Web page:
I said my final goodbye in a letter to him, in which I said a lot of things that I had never said to him before. He received the letter, along with a media guide that had won an award the year before, three days before he passed. He made everybody who came to see him look at both.

    Two weeks after I returned to work after the funeral, my bosses mother passed away suddenly in the night. She was at a nice dinner one minute and gone the next. It was very hard on him.

    The moral of my story Trifectarich is that even though this may be extremely hard to go through, count your blessings that you have this time to say goodbye. Believe me, the time I spent with my dad in those last months made his passing much, much easier.

    My thoughts are with you and your family.
  6. Frank_Ridgeway

    Frank_Ridgeway Well-Known Member

    My dad lasted six months in the hospice, a record for that facility at the time. I believe he lasted that long because he wanted every day he could have, despite his suffering. I believe it was his choice. It was hard to watch sometimes, but I knew that, given that recovery was impossible, hanging on was what he wanted.
  7. outofplace

    outofplace Well-Known Member

    trifectarich, I've been where you are now, more than once. There are memories I have of those times that will always be with me. But there are also better memories of the people I have lost that are with me as well.

    All I can tell you is that there is no right way to handle this. Be there for the person as much as you can. Just_an_SID gives some wonderful advice there. Make sure you say everything that needs to be said. It will matter to you when your parent is gone.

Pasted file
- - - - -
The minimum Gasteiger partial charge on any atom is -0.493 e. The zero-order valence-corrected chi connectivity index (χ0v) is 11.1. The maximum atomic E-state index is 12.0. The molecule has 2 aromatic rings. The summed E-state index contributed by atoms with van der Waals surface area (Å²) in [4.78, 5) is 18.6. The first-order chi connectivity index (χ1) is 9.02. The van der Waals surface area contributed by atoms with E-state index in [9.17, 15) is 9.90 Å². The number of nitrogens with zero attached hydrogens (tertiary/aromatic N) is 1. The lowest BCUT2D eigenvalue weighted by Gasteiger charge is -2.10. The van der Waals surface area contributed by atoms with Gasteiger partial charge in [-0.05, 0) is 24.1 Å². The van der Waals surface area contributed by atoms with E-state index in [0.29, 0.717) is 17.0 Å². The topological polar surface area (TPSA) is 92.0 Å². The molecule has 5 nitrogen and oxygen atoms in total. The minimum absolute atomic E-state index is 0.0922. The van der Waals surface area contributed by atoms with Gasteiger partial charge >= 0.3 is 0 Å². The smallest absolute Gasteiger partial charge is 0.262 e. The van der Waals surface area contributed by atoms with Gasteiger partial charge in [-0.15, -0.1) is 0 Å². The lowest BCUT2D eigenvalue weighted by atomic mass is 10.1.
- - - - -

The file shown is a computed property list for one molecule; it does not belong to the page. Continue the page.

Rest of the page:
And sometimes that wish for the pain to end is going to creep into your heart and mind, and that is ok, too. Accept your feelings, all of them, and understand that there is no right or wrong. Just accept it and do what you can to hang in there.

    My heart goes out to you and your ailing parent.
  8. Frank_Ridgeway

    Frank_Ridgeway Well-Known Member

    In retrospect I wish I had read Elisabeth Kubler-Ross' landmark "On Death and Dying" before my dad died rather than after. I would have understood it a bit better.
  9. Flash

    Flash Guest

    Tri ... my heart goes out to you. I was there 12 years ago. And it still hurts. I wish I had something better to tell you.
  10. writing irish

    writing irish Active Member

    I'd relate an anecdote or two, but I'm trying to have a good morning. I'll just leave it at God bless.
  11. Calvin Hobbes

    Calvin Hobbes Member


    I went through this with my dad in 1994 and my mom just a couple months ago. I wished then there was something meaningful someone could have said to me, and I wish now I could say something to you now that would help.

    All we can really do is be there for them. It's terrible, because we feel like we should be able to do something more, but that's just the reality of it.

    I think it says something about you that in spite of what you're dealing with right now, you're thinking of others who might one day experience it.

    Prayers to you and yours. You will get through this.
  12. jgmacg

    jgmacg Guest

    T -

    I send you the warmest regards of a household that's been through it. And will go through it again. As everyone must, each in their own way, forever.

    It may help to write about it. Privately and honestly. It helped me.